So this post is shamefully overdue. Sadly this is not because of werewolf attacks or dimension-transporting tornadoes or anything remotely interesting. I’ve mostly just been feeling lazy and didn’t have anything to blog about. True facts. But in any case, it’s time for some UPDATES!
I’m still working on revisions for Seer, and at this rate will probably be working on them until the end of time. I’m in chapter five. Of twenty-nine. Needless to say it’s going SLOWLY, and I will in no way be finished by the end of June. On the plus side, though, I’m happy with the changes so far. I’m focusing mainly on fixing my structure/pacing, and it seems to be working. Hopefully it’ll start going faster sometime soon.
I also keep poking at On Journeys Bound, the novel that refuses to leave me alone; I’ve written at least a couple thousand new words on this thing but am still floundering in the depths of the Dreaded Middle. I really need to finish. I’ve been working on this draft for a grand total of four years—not steadily, of course, but still.
I just read through the 41k of my failed Nano novel from last November, and you know what? It wasn’t that bad. Bits of it were actually pretty interesting. I get why I abandoned it and it does need some restructuring, but I think there’s definitely hope. Not that I know when I’ll ever have time to get back to it, but you’ll have that.
I’m way too lazy to properly review the fabulous books I’ve read lately, so you just get a couple of sentences each:
When You Reach Me, by Rebecca Stead—this year’s Newberry Award winner is set in the late seventies and follows the adventures of a twelve-year-old girl who starts receiving mysterious notes from the future. It’s kinda like Fire and Hemlock meets Doctor Who. Really lovely writing.
The Curse of Chalion, by Lois McMaster Bujold—an adult fantasy filled with well-drawn characters, fascinating settings, and intriguing philosophical ponderings. It’s hard to explain. But quite good.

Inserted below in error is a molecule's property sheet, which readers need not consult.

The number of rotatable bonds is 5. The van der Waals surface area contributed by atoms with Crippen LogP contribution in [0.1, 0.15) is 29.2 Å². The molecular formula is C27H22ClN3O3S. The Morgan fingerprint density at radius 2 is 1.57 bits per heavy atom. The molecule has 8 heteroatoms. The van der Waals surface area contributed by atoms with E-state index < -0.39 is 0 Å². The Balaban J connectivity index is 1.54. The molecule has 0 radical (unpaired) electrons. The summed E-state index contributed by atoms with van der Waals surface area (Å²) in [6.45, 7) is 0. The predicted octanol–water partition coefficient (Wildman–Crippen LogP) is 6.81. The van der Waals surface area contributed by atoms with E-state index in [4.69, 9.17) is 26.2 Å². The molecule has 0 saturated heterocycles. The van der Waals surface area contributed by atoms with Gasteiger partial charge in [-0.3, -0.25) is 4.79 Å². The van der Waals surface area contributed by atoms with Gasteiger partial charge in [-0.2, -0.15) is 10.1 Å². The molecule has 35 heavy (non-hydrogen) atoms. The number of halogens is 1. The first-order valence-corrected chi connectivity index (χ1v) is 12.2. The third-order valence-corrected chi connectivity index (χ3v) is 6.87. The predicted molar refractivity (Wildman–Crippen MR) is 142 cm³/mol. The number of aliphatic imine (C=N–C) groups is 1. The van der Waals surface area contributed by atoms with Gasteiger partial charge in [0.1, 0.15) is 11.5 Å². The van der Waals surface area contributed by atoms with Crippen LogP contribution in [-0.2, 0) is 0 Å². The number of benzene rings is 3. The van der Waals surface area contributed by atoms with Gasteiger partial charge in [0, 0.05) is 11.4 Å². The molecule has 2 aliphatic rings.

The Eagle of the Ninth, by Rosemary Sutcliff—I read this back in high school and though I remembered liking it didn’t actually remember that much about it, so I re-read it. LOVELY book. Its style is a little old-fashioned (it was written in the fifties), but I really liked that about it—makes a nice change from more modern in-your-face-nonstop-explosions types of books (not that those don’t have their place, too :-)). The story takes place in Roman-occupied Britain and is about young Centurion Marcus traveling to Scotland to reclaim the eagle of his father’s lost legion. They’re making it into a movie starring Channing Tatum and Jamie Bell, due out in February—hopefully they do it justice!!
The Sunbird and The Lion Hunter, by Elizabeth E. Wein—these books are the next installments of Wein’s Arthurian/Aksum sequence, continuing on from The Winter Prince and A Coalition of Lions. Really, really lovely books, in an intriguing setting—ancient Ethiopia. These two books (and the last in the sequence, The Empty Kingdom, which I have on hold for myself at the library and I very much hope is waiting for me today!), are more connected than the first two, and follow Telemakos, the son of Medraut (who, at least in The Sunbird, is still working through everything that happened in Winter Prince). Gorgeous writing and wonderful characters, these books are small but incredibly moving.
And that’s all for now, folks. Enjoy the rest of your week! Go read some books!!